I save some elongated "Emerald" brand containers used for dry roasted nuts. All pastic, they have a large screw on lid, nice hand grip, and are long enough for most lures and some jigs -- but, are not transparent. I also stuff those items that seem to spring from inside a tackle box into these containers.

    They fit well into cup holders or can be tossed onto a shelf without damage and they float but seal out moisture. The lids are tight enough so that when you shake things up when washing a lure your not being drenched. Recycling plastic containers is not a bad idea either. These containers are tougher than they look and seem to last season to season.

  9. #9
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    Default Thanks

    Thanks to everyone for the advice.
    It may still be winter, but I often find myself going through my gear getting things cleaned up and organized for the next season. Summer can't come fast enough!

  10. #10
    Member ak_powder_monkey's Avatar
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    Default

    I tie lots of flies in the winter, the rest of what I do ends up being done on the water in my first few outings, but thats why I go fishing early when there is little chance of catching any fish.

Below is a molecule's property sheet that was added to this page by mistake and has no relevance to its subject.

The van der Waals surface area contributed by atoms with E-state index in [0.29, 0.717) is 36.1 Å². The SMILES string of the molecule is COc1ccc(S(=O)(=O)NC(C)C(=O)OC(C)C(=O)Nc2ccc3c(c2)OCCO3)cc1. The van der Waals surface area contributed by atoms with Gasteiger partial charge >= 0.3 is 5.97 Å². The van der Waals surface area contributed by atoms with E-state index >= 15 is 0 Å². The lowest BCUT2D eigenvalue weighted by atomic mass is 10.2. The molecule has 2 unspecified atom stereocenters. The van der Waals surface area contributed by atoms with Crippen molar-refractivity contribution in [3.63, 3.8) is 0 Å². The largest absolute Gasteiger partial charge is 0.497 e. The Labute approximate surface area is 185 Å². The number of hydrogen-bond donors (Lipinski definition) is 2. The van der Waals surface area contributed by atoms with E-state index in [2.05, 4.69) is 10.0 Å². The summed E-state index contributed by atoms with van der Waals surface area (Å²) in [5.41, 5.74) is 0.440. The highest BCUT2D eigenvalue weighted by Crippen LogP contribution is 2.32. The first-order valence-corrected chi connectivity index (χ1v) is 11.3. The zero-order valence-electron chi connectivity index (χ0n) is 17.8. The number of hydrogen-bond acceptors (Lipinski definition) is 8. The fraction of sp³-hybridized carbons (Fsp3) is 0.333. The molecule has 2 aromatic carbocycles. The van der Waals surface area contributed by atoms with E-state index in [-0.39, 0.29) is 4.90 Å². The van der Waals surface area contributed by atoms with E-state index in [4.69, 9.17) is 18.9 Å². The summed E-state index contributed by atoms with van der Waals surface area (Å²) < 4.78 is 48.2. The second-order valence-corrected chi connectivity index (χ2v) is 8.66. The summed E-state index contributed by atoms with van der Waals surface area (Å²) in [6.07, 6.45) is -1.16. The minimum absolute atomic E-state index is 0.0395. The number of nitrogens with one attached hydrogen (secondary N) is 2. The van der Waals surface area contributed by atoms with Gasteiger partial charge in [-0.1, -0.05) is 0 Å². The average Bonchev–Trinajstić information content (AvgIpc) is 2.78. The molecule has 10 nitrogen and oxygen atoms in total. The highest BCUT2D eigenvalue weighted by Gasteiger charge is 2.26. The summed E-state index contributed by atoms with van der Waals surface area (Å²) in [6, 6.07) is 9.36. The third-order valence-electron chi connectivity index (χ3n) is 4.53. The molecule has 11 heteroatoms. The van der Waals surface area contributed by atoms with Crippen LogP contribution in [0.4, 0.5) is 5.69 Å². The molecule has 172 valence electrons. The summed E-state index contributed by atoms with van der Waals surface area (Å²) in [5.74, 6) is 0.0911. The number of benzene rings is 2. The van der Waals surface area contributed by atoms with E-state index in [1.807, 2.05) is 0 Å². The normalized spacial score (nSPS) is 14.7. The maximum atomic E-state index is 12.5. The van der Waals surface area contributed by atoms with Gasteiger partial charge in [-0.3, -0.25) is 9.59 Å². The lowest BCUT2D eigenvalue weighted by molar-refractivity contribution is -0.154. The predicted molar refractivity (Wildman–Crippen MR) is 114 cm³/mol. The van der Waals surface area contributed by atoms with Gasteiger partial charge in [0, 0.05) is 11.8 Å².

I choose to fly fish, not because its easy, but because its hard.

  11. #11
    Member fishin 45's Avatar
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    Default penn parts

    Everyone may already know this, but I'll post it anyways just in case.
    You can order parts for your Penn reels directly from Penn. Go online to the Penn Reels site and they show an exploded view of reels. I have found they are generally half the price you get locally.

  12. #12

    Default toothpaste..

    I got this tip from a guide... clean plugs with a cheap toothpaste and a soft bristled toothbrush. The slight abrasiveness works very well with out oil based build up, doesnt bother the finish and deodorizes also.
    <*)))><

  13. #13

    Default

    and if you're really worried about scent.

    A simple scrub down with dawn dishsoap works well.

    I'd steer clear of the d40 though. May land you a ticket with some not always so pleasant guests